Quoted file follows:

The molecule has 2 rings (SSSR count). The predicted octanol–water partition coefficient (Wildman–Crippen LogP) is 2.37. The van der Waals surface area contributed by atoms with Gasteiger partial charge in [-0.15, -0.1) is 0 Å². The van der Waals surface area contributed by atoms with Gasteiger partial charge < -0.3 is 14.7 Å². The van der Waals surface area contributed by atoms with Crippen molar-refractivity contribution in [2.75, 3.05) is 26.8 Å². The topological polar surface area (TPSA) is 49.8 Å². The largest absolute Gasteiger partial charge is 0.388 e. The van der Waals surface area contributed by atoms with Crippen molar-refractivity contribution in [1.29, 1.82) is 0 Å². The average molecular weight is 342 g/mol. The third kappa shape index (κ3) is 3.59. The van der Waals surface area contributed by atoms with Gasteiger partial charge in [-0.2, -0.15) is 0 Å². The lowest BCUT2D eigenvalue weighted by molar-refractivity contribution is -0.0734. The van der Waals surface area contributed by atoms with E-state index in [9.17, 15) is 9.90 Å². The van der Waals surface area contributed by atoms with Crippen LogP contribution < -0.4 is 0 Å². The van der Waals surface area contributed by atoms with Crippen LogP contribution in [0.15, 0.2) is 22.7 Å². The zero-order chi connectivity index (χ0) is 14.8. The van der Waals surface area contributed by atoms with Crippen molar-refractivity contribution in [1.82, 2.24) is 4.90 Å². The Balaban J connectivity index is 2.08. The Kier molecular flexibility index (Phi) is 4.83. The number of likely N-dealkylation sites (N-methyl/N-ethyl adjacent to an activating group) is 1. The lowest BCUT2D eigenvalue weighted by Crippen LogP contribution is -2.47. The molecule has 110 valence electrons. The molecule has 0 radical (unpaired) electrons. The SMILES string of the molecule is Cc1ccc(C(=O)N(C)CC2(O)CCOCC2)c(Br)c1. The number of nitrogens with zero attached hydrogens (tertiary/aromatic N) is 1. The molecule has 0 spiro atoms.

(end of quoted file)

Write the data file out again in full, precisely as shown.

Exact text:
The molecule has 2 rings (SSSR count). The predicted octanol–water partition coefficient (Wildman–Crippen LogP) is 2.37. The van der Waals surface area contributed by atoms with Gasteiger partial charge in [-0.15, -0.1) is 0 Å². The van der Waals surface area contributed by atoms with Gasteiger partial charge < -0.3 is 14.7 Å². The van der Waals surface area contributed by atoms with Crippen molar-refractivity contribution in [2.75, 3.05) is 26.8 Å². The topological polar surface area (TPSA) is 49.8 Å². The largest absolute Gasteiger partial charge is 0.388 e. The van der Waals surface area contributed by atoms with Crippen molar-refractivity contribution in [1.29, 1.82) is 0 Å². The average molecular weight is 342 g/mol. The third kappa shape index (κ3) is 3.59. The van der Waals surface area contributed by atoms with Gasteiger partial charge in [-0.2, -0.15) is 0 Å². The lowest BCUT2D eigenvalue weighted by molar-refractivity contribution is -0.0734. The van der Waals surface area contributed by atoms with E-state index in [9.17, 15) is 9.90 Å². The van der Waals surface area contributed by atoms with Crippen LogP contribution < -0.4 is 0 Å². The van der Waals surface area contributed by atoms with Crippen LogP contribution in [0.15, 0.2) is 22.7 Å². The zero-order chi connectivity index (χ0) is 14.8. The van der Waals surface area contributed by atoms with Crippen molar-refractivity contribution in [1.82, 2.24) is 4.90 Å². The Balaban J connectivity index is 2.08. The Kier molecular flexibility index (Phi) is 4.83. The number of likely N-dealkylation sites (N-methyl/N-ethyl adjacent to an activating group) is 1. The lowest BCUT2D eigenvalue weighted by Crippen LogP contribution is -2.47. The molecule has 110 valence electrons. The molecule has 0 radical (unpaired) electrons. The SMILES string of the molecule is Cc1ccc(C(=O)N(C)CC2(O)CCOCC2)c(Br)c1. The number of nitrogens with zero attached hydrogens (tertiary/aromatic N) is 1. The molecule has 0 spiro atoms.